Recently, a reader wrote to ask, “If fat and cholesterol do not cause heart disease, why was Dr. Esselstyn able to cure heart disease with a low-fat, healthy vegetarian diet?” That’s an excellent question.
Dr. Caldwell Esselstyn is a great American, and I thoroughly enjoyed reading his New York Times Best-Seller, Prevent and Reverse Heart Disease (2007). However, I disagree with Dr. Esselstyn’s premise that total cholesterol is the biological marker for developing heart disease.
As many of you know from reading my newest book, The Great Cholesterol Myth, I’ve debunked the long-held theory that hypercholesterolemia (high cholesterol) is a disease. I also pointed out the dangers of statin drugs and their many side effects, despite the fact that statins have remained the treatment of choice for millions of Americans. Interestingly, Dr. Esselstyn and I have jockeyed for the No. 1 and 2 positions on Amazon in the heart-disease category—attesting to just how critical this issue is for many Americans.
Now, if you follow Dr. Esselstyn’s healthy vegetarian diet, you will get favorable outcomes in cardiovascular disease, just as he demonstrated in his studies. However his pure vegetarian approach and the strict avoidance of fats he advises on his vegetarian diet make food preparation a challenge. Plus, it’s a difficult diet to adhere to for many of the people I advise.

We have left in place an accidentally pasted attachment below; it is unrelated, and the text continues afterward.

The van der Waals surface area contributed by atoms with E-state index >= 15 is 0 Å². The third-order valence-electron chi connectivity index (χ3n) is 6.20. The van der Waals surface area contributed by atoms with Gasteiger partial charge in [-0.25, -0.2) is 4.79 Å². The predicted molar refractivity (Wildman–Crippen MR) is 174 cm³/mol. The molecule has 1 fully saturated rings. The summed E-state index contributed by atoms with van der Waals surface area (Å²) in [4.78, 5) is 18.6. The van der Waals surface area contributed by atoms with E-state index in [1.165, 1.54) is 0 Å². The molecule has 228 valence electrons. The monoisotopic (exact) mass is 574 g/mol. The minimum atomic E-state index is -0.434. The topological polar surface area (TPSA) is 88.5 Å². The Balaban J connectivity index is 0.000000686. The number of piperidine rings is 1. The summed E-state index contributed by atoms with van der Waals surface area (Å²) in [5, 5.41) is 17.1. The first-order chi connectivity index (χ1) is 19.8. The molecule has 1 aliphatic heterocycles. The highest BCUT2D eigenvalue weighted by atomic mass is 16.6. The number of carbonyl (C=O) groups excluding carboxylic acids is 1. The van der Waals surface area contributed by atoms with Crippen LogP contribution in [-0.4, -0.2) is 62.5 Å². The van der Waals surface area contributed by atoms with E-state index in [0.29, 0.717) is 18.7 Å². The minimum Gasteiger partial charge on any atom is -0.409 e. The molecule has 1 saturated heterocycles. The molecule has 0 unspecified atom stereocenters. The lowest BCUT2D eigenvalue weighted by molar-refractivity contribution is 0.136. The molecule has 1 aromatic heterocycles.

But, if your motivation and discipline are sky-high and you have lots of time for food prep, this nonprocessed, complex carbohydrate diet—which is extraordinarily high in fiber—will absolutely lower cholesterol drastically.
Is a Healthy Vegetarian Diet Enough?
Yet, is Dr. Esselstyn right that lowering your cholesterol will slash your future risk of developing heart disease or having a cardiovascular event? I believe it’s much more complicated than that.
I feel the most beneficial effect of Dr. Esselstyn’s vegetarian diet is the combination of the drastic reduction of omega-6 oils (which are pro-inflammatory) and the impressive increase of fiber which clears the gut of toxins. However, my personal preference is a more balanced approach.
I eat a Pan-Asian Modified Mediterranean diet (PAMM), since the cultures with the highest longevity rates include the Okinawans of Japan, as well as those of the Mediterranean basin. I also follow the 80/20 rule. That means I eat 80 percent healthy vegetarian diet, and 20 percent meat—including lamb, buffalo, salmon and chicken. I also eat a lot of organic vegetables, fruit, eggs, yogurt and some cheese on a day-to-day basis and use coconut milk on cereals.
Both Dr. Esselstyn’s healthy vegetarian diet plan and my own are rich in carotenoids, flavonoids and polyphenols, which nurture the heart and cardiovascular system. But there is one word of caution with pure vegetarianism: If you’re eating a pure plant-based diet you need to supplement with L-carnitine, coenzyme Q10, alpha lipoic acid and vitamin B12. Otherwise, you risk putting yourself in harm’s way from severe nutrient depletions.
Now it’s your turn: What is the most heart-friendly diet that you are able to stick to?
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